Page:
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Flashcards in Obstetrics Deck (326)
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What are the risks of asymptomatic bacteriuria in pregnancy?

Increased risk of preterm delivery
Increased risk of pyelonephritis during pregnancy


How should asymptomatic bacteriuria be treated?

Immediate antibiotic prescription (nitrofurantoin, amoxicillin or cefalexin)


Which tests are done at the booking visit?

Blood group and antibody screen
Infection screen (Hep B, HIV, Syphilis)


When does gestational thrombocytopaenia tend to occur?

> 28 weeks


What should women with a history of GDM be offered in their pregnancy?

OGTT or random blood glucose in the 1st trimester
NOTE: helps identify pre-existing diabetes that has developed in the meantime


How should newborns born to women with hepatitis B be treated to reduce the risk of transmission?

Hepatitis B vaccine (at birth, 1 month and 6 months)
Hepatitis B immunoglobulin

NOTE: both should be given within 12 hours


Which parameters are used to date the pregnancy on ultrasound scan?

10-14 weeks = CRL
14-20 weeks = Head Circumference


What are the components of the combined test for Down syndrome?

Nuchal translucency


What are the components of the quadruple test for Down syndrome?

Unconjugated oestriol
Inhibin A
NOTE: the triple test is a similar test that doesn't use inhibin A


What should be offered to women with a high risk of Down syndrome according to initial screening tests?

CVS (10-14 weeks)
Amniocentesis (15+ weeks)
cffDNA (only available privately)

NOTE: results take 48 hours


How often should SFH be measured?

Every antenatal appointment after 24 weeks


What should happen if there are concerns about foetal growth according to SFH measurements?

Organise an ultrasound


What is the NICE recommendation regarding vitamin D during pregnancy?

All pregnant and breastfeeding women should receive 10 µg vitamin D daily


When should an OGTT be performed in women with a high risk of GDM?

24-28 weeks

If previous history of GDM, this should be done at 16-18 weeks and a repeat at 24-28 weeks


What should be offered to women with a history of late pregnancy loss and a short cervix?

Prophylactic vaginal progesterone
Prophylactic cervical cerclage


How should PPROM be investigated?

Sterile speculum - pooling observed --> diagnose PPROM
No pooling --> test for IGF-like binding protein-1 and alpha-microglobulin-1 test

IMPORTANT: diagnostic tests should NOT be performed if the patient goes into labour


What antibiotic prophylaxis should be given to patients with PPROM?

Oral erythromycin 250 mg QDS for 10 days or until the woman is in established labour


Which women should be offered rescue cervical cerclage?

16-27 weeks with a dilated cervix and unruptured membranes

Do NOT perform if signs of infection, active vaginal bleeding or uterine contractions


Which investigations should be used to confirm a diagnosis of preterm labour?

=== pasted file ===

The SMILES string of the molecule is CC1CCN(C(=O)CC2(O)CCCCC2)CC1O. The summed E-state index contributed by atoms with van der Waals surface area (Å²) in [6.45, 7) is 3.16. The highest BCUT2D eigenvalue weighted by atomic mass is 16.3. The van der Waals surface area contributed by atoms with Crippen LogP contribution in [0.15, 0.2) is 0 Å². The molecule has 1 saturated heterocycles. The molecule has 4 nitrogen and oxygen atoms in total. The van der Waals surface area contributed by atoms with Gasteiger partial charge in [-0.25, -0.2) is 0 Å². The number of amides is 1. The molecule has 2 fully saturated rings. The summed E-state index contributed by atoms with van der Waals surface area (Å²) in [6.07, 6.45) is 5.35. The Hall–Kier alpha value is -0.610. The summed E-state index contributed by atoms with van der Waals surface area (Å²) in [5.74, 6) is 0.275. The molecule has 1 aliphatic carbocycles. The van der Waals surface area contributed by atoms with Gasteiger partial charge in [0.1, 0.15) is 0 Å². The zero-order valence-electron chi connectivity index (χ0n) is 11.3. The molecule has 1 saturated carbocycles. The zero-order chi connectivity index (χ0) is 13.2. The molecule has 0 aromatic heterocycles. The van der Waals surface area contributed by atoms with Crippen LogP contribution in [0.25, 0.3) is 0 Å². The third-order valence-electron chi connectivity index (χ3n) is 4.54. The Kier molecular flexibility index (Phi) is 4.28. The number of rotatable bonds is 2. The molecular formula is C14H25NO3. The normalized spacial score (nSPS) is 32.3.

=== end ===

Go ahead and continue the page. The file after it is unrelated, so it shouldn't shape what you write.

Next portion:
If suspected preterm labour > 30 weeks
- Consider TVUSS to determine likelihood of birth within 48 hours (cervical length > 15 mm means it is unlikely)
- Consider fetal fibronectin (low concentration suggests it is unlikely)

IMPORTANT: if < 30 weeks and clinical assessment suggests preterm labour, treatment is necessary without further investigation


Which agent is most commonly used for tocolysis?


If contraindicated: atosiban (oxytocin receptor antagonist)


Up to what gestation should maternal corticosteroids be considered in preterm labour?

36 weeks


Which agent is used for neuroprotection in preterm delivery?

IV magnesium sulphate 4 g IV over 15 mins (loading) and 1 g/hour until birth or for 24 hours

NOTE: this is used in women who are delivering at 24-34 weeks (most important for 24-30 weeks)


How is magnesium sulphate poisoning treated?

Calcium gluconate


Which parameters are measured in ultrasound biometry used to monitor foetal growth?

Biparietal diameter
Head circumference
Abdominal circumference
Femur length


How should IUGR babies be monitored?

Serial growth scans every 2 weeks
Doppler can be done 2 times per week (looks out for placental dysfunction leading to absent/reversal of blood flow in umbilical artery)
Advise monitoring foetal movements

ADMIT if reduced foetal movements


Which antihypertensives are associated with congenital abnormalities?

ACE inhibitors

NOTE: these are not safe when breastfeeding (neither is amlodipine)


What level of urinary protein: creatinine ratio is considered significant?

> 30 ng/mmol


Which agent is used to treat gestational hypertension?

Oral labetalol


What should the target blood pressure be in gestational hypertension?

Systolic: < 150
Diastolic: 80-100


When should blood pressure be measured in a woman with gestational hypertension who has just given birth?

Daily for the first 2 days
Once on day 3 and 5

Continue the use of antihypertensives but consider reducing the dose as the BP falls < 140/90 (same applies for PET)